Xavier joined the CFPR in October 2014 to undertake a full-time PhD funded by the Arts and Humanities Research Council’s (AHRC) Collaborative Doctoral Awards Scheme in partnership with the National Gallery. His programme of studies will be supervised by Dr Carinna Parraman, Professor Stephen Hoskins and Dr Joe Padfield from the National Gallery. Whilst there is much interest and debate surrounding 3D reproduction there has been no comprehensive research that surveys the field.
The project, 2.5D and 3D image capture and print in the cultural heritage field - evaluation of current and developing technologies, potential applications and practical workflows, aims to address the gap between traditional analogue skills and knowledge in the newly emerging digital 2.5D and 3D technology field. Xavier will explore the potential for innovative and creative applications in the cultural heritage field, and investigate issues that need to be addressed for them to be fully exploited.
The National Gallery has extensive knowledge in developing high resolution colour and infrared digital cameras, incorporating systems that share large generated images over the web and document the surface texture of paintings. Initially this research was undertaken with polynomial texture mapping and more recently with forms of laser scanning. Xavier will undertake a survey to assess materials, workflow methods, hardware, software, colour quality, cost and time implications of this technology, or the efficient uses and applications for particular digital scanning and reproduction techniques.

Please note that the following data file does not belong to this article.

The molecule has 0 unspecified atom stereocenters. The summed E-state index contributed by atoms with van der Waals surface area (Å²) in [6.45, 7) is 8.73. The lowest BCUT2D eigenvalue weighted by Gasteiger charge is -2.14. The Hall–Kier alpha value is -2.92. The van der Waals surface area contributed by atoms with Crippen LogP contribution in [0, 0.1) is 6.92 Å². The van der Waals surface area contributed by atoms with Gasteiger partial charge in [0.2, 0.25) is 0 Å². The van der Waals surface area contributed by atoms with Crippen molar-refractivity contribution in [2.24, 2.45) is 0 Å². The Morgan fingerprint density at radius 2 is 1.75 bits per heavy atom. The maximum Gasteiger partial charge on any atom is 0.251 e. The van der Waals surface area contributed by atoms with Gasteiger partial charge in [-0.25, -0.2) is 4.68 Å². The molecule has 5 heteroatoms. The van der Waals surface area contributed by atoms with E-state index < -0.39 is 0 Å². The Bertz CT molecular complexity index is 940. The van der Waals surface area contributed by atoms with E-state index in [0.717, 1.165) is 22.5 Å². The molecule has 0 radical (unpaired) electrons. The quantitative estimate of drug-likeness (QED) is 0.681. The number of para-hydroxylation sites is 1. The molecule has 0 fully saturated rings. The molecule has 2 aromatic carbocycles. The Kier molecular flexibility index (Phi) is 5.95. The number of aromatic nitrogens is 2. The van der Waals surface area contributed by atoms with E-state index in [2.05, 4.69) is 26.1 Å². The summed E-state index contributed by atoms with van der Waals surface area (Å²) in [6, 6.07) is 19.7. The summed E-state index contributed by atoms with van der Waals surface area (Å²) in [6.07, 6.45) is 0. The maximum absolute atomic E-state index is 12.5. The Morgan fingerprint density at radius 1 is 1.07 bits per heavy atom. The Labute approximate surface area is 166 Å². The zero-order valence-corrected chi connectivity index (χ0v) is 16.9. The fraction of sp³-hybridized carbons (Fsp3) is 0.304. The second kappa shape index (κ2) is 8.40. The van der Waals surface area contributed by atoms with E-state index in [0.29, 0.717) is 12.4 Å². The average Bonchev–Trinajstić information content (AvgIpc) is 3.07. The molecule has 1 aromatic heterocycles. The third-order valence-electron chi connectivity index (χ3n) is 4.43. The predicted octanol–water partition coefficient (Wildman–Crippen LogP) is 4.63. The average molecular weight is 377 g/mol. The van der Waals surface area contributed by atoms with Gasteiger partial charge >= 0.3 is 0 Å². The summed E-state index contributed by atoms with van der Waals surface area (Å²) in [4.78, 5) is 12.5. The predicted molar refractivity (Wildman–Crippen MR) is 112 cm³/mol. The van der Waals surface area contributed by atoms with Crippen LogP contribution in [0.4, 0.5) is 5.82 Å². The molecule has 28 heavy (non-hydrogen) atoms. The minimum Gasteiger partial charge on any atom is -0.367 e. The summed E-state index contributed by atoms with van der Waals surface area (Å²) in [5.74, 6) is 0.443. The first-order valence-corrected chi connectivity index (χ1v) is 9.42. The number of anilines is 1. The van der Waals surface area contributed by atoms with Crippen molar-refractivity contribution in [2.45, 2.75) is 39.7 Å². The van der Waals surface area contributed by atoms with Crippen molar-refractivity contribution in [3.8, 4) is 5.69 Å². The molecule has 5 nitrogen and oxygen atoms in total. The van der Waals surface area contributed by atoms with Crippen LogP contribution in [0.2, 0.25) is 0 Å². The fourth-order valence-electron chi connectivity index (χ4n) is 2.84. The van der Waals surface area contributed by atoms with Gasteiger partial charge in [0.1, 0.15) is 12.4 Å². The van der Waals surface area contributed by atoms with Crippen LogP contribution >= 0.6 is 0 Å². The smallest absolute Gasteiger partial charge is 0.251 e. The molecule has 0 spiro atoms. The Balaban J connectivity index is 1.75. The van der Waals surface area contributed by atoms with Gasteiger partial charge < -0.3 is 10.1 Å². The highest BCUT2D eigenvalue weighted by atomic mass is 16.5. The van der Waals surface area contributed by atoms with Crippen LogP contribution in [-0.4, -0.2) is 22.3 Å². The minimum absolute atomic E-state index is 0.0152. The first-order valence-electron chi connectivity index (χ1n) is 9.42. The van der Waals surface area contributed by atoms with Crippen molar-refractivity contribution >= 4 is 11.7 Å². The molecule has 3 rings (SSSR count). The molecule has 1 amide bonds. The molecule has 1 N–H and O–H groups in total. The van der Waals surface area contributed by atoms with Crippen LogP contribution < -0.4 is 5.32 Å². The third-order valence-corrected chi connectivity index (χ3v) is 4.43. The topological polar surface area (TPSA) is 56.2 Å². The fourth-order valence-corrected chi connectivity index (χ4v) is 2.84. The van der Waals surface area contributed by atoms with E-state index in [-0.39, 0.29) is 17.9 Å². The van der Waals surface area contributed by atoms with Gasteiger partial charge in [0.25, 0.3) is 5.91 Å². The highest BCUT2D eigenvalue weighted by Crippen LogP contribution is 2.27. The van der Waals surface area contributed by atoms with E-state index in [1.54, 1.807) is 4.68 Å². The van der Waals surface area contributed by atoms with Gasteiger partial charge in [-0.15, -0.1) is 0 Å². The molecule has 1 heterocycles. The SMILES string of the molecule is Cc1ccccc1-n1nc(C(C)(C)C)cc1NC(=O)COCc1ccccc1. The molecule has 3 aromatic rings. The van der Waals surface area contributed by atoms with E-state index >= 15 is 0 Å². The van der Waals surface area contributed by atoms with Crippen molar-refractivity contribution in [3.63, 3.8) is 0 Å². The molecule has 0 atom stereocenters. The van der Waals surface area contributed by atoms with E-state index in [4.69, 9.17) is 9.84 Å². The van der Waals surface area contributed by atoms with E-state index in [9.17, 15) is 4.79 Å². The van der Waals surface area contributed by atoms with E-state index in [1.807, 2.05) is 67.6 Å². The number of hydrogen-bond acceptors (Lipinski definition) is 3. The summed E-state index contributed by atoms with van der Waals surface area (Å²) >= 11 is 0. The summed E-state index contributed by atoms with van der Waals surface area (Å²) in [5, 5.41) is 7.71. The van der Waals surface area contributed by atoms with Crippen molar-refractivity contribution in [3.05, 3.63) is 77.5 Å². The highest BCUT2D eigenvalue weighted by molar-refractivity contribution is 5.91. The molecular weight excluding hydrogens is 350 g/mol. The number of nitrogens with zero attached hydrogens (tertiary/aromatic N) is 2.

The growing accessibility of object scanning systems capable of producing 3D and 2.5D images, along with 2.5D low relief surface and textural printing, as well as complete 3D printing methods, are providing users with a vast array of new tools with great potential in the cultural heritage field, but these have also resulted in a similarly vast number of propriety file formats and data presentation tools.
Xavier will examine this complex field by: identifying, simplifying and demonstrating how these new tools can be efficiently and appropriately used in the day to day study, documentation and presentation of cultural heritage objects, concentrating particularly on issues and applications relevant to the National Gallery and its collection. This could include, for example, investigating what structural changes occur in paintings over time, how they can be documented, and how conservation treatments can affect these structural changes. The project will determine the relevance of particular hardware and software - as well as establishing cost implications.
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